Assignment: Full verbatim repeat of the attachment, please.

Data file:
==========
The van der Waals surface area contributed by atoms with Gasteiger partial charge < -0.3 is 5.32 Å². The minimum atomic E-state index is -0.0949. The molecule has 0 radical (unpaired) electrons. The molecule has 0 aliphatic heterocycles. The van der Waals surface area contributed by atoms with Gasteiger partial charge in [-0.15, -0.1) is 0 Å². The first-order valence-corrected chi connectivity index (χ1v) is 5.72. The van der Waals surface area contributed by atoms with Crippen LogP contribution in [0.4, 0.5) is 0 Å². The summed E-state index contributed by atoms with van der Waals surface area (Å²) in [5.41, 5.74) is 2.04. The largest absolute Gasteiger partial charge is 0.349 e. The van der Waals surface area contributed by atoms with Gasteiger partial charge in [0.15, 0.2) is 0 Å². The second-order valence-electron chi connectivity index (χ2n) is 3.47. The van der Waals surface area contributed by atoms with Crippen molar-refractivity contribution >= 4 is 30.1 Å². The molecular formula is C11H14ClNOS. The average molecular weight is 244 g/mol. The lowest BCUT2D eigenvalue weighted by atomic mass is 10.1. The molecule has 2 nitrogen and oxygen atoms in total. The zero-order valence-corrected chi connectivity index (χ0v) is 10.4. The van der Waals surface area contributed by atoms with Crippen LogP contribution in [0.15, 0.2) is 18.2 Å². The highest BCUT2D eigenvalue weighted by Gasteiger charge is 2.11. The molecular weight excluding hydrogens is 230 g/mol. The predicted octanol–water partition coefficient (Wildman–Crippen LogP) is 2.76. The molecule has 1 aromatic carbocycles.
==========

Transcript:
The van der Waals surface area contributed by atoms with Gasteiger partial charge < -0.3 is 5.32 Å². The minimum atomic E-state index is -0.0949. The molecule has 0 radical (unpaired) electrons. The molecule has 0 aliphatic heterocycles. The van der Waals surface area contributed by atoms with Gasteiger partial charge in [-0.15, -0.1) is 0 Å². The first-order valence-corrected chi connectivity index (χ1v) is 5.72. The van der Waals surface area contributed by atoms with Crippen LogP contribution in [0.4, 0.5) is 0 Å². The summed E-state index contributed by atoms with van der Waals surface area (Å²) in [5.41, 5.74) is 2.04. The largest absolute Gasteiger partial charge is 0.349 e. The van der Waals surface area contributed by atoms with Gasteiger partial charge in [0.15, 0.2) is 0 Å². The second-order valence-electron chi connectivity index (χ2n) is 3.47. The van der Waals surface area contributed by atoms with Crippen molar-refractivity contribution >= 4 is 30.1 Å². The molecular formula is C11H14ClNOS. The average molecular weight is 244 g/mol. The lowest BCUT2D eigenvalue weighted by atomic mass is 10.1. The molecule has 2 nitrogen and oxygen atoms in total. The zero-order valence-corrected chi connectivity index (χ0v) is 10.4. The van der Waals surface area contributed by atoms with Crippen LogP contribution in [0.15, 0.2) is 18.2 Å². The highest BCUT2D eigenvalue weighted by Gasteiger charge is 2.11. The molecular weight excluding hydrogens is 230 g/mol. The predicted octanol–water partition coefficient (Wildman–Crippen LogP) is 2.76. The molecule has 1 aromatic carbocycles.